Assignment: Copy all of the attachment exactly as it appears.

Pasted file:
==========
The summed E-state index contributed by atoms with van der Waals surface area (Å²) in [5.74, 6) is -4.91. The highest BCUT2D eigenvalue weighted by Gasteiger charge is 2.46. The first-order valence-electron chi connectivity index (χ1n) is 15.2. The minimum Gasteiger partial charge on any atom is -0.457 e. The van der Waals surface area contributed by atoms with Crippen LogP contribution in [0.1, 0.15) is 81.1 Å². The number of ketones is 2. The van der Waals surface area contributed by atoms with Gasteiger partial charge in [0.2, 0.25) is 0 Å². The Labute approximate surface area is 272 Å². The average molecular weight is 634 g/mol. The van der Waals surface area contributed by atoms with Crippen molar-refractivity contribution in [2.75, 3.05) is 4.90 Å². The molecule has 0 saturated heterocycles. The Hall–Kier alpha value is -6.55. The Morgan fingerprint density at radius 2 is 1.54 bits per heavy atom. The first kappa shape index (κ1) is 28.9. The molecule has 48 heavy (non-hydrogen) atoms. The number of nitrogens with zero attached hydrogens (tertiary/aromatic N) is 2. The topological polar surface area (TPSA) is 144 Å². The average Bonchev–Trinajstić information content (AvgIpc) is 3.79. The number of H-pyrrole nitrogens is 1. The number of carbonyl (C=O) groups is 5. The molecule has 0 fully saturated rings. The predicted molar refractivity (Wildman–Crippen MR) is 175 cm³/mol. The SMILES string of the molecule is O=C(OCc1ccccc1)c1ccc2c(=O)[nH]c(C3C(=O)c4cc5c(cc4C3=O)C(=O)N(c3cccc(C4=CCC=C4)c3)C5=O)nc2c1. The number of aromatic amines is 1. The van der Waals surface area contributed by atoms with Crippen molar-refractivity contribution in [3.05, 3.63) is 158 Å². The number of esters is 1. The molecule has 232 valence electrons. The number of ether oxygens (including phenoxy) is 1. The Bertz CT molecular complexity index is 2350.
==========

The summed E-state index contributed by atoms with van der Waals surface area (Å²) in [5.74, 6) is -4.91. The highest BCUT2D eigenvalue weighted by Gasteiger charge is 2.46. The first-order valence-electron chi connectivity index (χ1n) is 15.2. The minimum Gasteiger partial charge on any atom is -0.457 e. The van der Waals surface area contributed by atoms with Crippen LogP contribution in [0.1, 0.15) is 81.1 Å². The number of ketones is 2. The van der Waals surface area contributed by atoms with Gasteiger partial charge in [0.2, 0.25) is 0 Å². The Labute approximate surface area is 272 Å². The average molecular weight is 634 g/mol. The van der Waals surface area contributed by atoms with Crippen molar-refractivity contribution in [2.75, 3.05) is 4.90 Å². The molecule has 0 saturated heterocycles. The Hall–Kier alpha value is -6.55. The Morgan fingerprint density at radius 2 is 1.54 bits per heavy atom. The first kappa shape index (κ1) is 28.9. The molecule has 48 heavy (non-hydrogen) atoms. The number of nitrogens with zero attached hydrogens (tertiary/aromatic N) is 2. The topological polar surface area (TPSA) is 144 Å². The average Bonchev–Trinajstić information content (AvgIpc) is 3.79. The number of H-pyrrole nitrogens is 1. The number of carbonyl (C=O) groups is 5. The molecule has 0 fully saturated rings. The predicted molar refractivity (Wildman–Crippen MR) is 175 cm³/mol. The SMILES string of the molecule is O=C(OCc1ccccc1)c1ccc2c(=O)[nH]c(C3C(=O)c4cc5c(cc4C3=O)C(=O)N(c3cccc(C4=CCC=C4)c3)C5=O)nc2c1. The number of aromatic amines is 1. The van der Waals surface area contributed by atoms with Crippen molar-refractivity contribution in [3.05, 3.63) is 158 Å². The number of esters is 1. The molecule has 232 valence electrons. The number of ether oxygens (including phenoxy) is 1. The Bertz CT molecular complexity index is 2350.